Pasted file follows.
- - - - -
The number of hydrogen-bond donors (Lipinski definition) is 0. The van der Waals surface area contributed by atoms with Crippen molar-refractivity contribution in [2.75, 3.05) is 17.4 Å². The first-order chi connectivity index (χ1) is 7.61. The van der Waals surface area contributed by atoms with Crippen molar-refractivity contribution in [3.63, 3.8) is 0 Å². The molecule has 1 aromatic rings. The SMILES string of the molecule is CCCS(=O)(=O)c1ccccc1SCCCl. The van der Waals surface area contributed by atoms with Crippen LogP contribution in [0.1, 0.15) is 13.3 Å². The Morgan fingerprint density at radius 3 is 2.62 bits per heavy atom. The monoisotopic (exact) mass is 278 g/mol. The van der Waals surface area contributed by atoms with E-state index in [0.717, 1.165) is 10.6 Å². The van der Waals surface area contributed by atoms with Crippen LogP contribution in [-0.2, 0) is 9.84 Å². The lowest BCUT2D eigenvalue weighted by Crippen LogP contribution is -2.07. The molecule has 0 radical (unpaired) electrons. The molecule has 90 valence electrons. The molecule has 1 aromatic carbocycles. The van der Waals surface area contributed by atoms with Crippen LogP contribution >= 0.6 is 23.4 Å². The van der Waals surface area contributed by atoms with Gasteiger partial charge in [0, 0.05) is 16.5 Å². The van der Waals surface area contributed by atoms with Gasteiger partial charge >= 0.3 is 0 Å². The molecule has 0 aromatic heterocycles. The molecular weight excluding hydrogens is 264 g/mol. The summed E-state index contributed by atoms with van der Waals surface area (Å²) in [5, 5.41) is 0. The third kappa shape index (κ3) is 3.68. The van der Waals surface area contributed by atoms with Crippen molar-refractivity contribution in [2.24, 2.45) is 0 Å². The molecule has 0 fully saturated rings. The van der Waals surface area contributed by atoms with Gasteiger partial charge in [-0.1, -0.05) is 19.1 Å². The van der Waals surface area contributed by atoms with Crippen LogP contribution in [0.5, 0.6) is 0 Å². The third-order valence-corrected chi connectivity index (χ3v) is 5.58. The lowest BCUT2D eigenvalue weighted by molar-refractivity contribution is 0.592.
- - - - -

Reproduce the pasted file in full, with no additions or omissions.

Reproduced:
The number of hydrogen-bond donors (Lipinski definition) is 0. The van der Waals surface area contributed by atoms with Crippen molar-refractivity contribution in [2.75, 3.05) is 17.4 Å². The first-order chi connectivity index (χ1) is 7.61. The van der Waals surface area contributed by atoms with Crippen molar-refractivity contribution in [3.63, 3.8) is 0 Å². The molecule has 1 aromatic rings. The SMILES string of the molecule is CCCS(=O)(=O)c1ccccc1SCCCl. The van der Waals surface area contributed by atoms with Crippen LogP contribution in [0.1, 0.15) is 13.3 Å². The Morgan fingerprint density at radius 3 is 2.62 bits per heavy atom. The monoisotopic (exact) mass is 278 g/mol. The van der Waals surface area contributed by atoms with E-state index in [0.717, 1.165) is 10.6 Å². The van der Waals surface area contributed by atoms with Crippen LogP contribution in [-0.2, 0) is 9.84 Å². The lowest BCUT2D eigenvalue weighted by Crippen LogP contribution is -2.07. The molecule has 0 radical (unpaired) electrons. The molecule has 90 valence electrons. The molecule has 1 aromatic carbocycles. The van der Waals surface area contributed by atoms with Crippen LogP contribution >= 0.6 is 23.4 Å². The van der Waals surface area contributed by atoms with Gasteiger partial charge in [0, 0.05) is 16.5 Å². The van der Waals surface area contributed by atoms with Gasteiger partial charge >= 0.3 is 0 Å². The molecule has 0 aromatic heterocycles. The molecular weight excluding hydrogens is 264 g/mol. The summed E-state index contributed by atoms with van der Waals surface area (Å²) in [5, 5.41) is 0. The third kappa shape index (κ3) is 3.68. The van der Waals surface area contributed by atoms with Crippen molar-refractivity contribution in [2.24, 2.45) is 0 Å². The molecule has 0 fully saturated rings. The van der Waals surface area contributed by atoms with Gasteiger partial charge in [-0.1, -0.05) is 19.1 Å². The van der Waals surface area contributed by atoms with Crippen LogP contribution in [0.5, 0.6) is 0 Å². The third-order valence-corrected chi connectivity index (χ3v) is 5.58. The lowest BCUT2D eigenvalue weighted by molar-refractivity contribution is 0.592.